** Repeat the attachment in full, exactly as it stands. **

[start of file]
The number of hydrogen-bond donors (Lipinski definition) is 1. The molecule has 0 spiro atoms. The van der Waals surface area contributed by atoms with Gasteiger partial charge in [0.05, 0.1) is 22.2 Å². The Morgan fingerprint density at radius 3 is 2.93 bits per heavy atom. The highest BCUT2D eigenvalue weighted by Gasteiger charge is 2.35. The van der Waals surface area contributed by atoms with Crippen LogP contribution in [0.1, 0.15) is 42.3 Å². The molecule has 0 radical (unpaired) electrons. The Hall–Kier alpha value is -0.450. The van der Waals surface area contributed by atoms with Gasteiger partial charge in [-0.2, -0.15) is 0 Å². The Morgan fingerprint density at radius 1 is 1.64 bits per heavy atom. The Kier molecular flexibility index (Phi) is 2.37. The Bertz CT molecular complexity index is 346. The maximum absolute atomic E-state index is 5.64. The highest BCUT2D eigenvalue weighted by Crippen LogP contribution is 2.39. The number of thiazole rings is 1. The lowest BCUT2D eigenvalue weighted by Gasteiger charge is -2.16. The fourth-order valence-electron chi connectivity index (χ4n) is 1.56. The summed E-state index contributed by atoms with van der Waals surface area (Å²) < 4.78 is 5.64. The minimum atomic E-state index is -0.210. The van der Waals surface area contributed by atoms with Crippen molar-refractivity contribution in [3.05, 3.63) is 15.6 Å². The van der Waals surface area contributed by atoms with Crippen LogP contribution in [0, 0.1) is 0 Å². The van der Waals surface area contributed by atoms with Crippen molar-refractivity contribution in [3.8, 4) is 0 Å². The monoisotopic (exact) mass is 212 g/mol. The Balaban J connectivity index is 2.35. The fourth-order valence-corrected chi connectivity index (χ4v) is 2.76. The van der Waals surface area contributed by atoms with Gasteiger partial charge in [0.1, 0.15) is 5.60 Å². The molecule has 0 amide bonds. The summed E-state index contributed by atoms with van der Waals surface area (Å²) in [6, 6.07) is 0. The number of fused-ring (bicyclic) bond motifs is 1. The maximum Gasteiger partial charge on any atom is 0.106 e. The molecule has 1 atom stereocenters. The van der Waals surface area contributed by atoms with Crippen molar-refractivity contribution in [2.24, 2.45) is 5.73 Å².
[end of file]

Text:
The number of hydrogen-bond donors (Lipinski definition) is 1. The molecule has 0 spiro atoms. The van der Waals surface area contributed by atoms with Gasteiger partial charge in [0.05, 0.1) is 22.2 Å². The Morgan fingerprint density at radius 3 is 2.93 bits per heavy atom. The highest BCUT2D eigenvalue weighted by Gasteiger charge is 2.35. The van der Waals surface area contributed by atoms with Crippen LogP contribution in [0.1, 0.15) is 42.3 Å². The molecule has 0 radical (unpaired) electrons. The Hall–Kier alpha value is -0.450. The van der Waals surface area contributed by atoms with Gasteiger partial charge in [-0.2, -0.15) is 0 Å². The Morgan fingerprint density at radius 1 is 1.64 bits per heavy atom. The Kier molecular flexibility index (Phi) is 2.37. The Bertz CT molecular complexity index is 346. The maximum absolute atomic E-state index is 5.64. The highest BCUT2D eigenvalue weighted by Crippen LogP contribution is 2.39. The number of thiazole rings is 1. The lowest BCUT2D eigenvalue weighted by Gasteiger charge is -2.16. The fourth-order valence-electron chi connectivity index (χ4n) is 1.56. The summed E-state index contributed by atoms with van der Waals surface area (Å²) < 4.78 is 5.64. The minimum atomic E-state index is -0.210. The van der Waals surface area contributed by atoms with Crippen molar-refractivity contribution in [3.05, 3.63) is 15.6 Å². The van der Waals surface area contributed by atoms with Crippen LogP contribution in [0, 0.1) is 0 Å². The van der Waals surface area contributed by atoms with Crippen molar-refractivity contribution in [3.8, 4) is 0 Å². The monoisotopic (exact) mass is 212 g/mol. The Balaban J connectivity index is 2.35. The fourth-order valence-corrected chi connectivity index (χ4v) is 2.76. The van der Waals surface area contributed by atoms with Gasteiger partial charge in [0.1, 0.15) is 5.60 Å². The molecule has 0 amide bonds. The summed E-state index contributed by atoms with van der Waals surface area (Å²) in [6, 6.07) is 0. The number of fused-ring (bicyclic) bond motifs is 1. The maximum Gasteiger partial charge on any atom is 0.106 e. The molecule has 1 atom stereocenters. The van der Waals surface area contributed by atoms with Crippen molar-refractivity contribution in [2.24, 2.45) is 5.73 Å².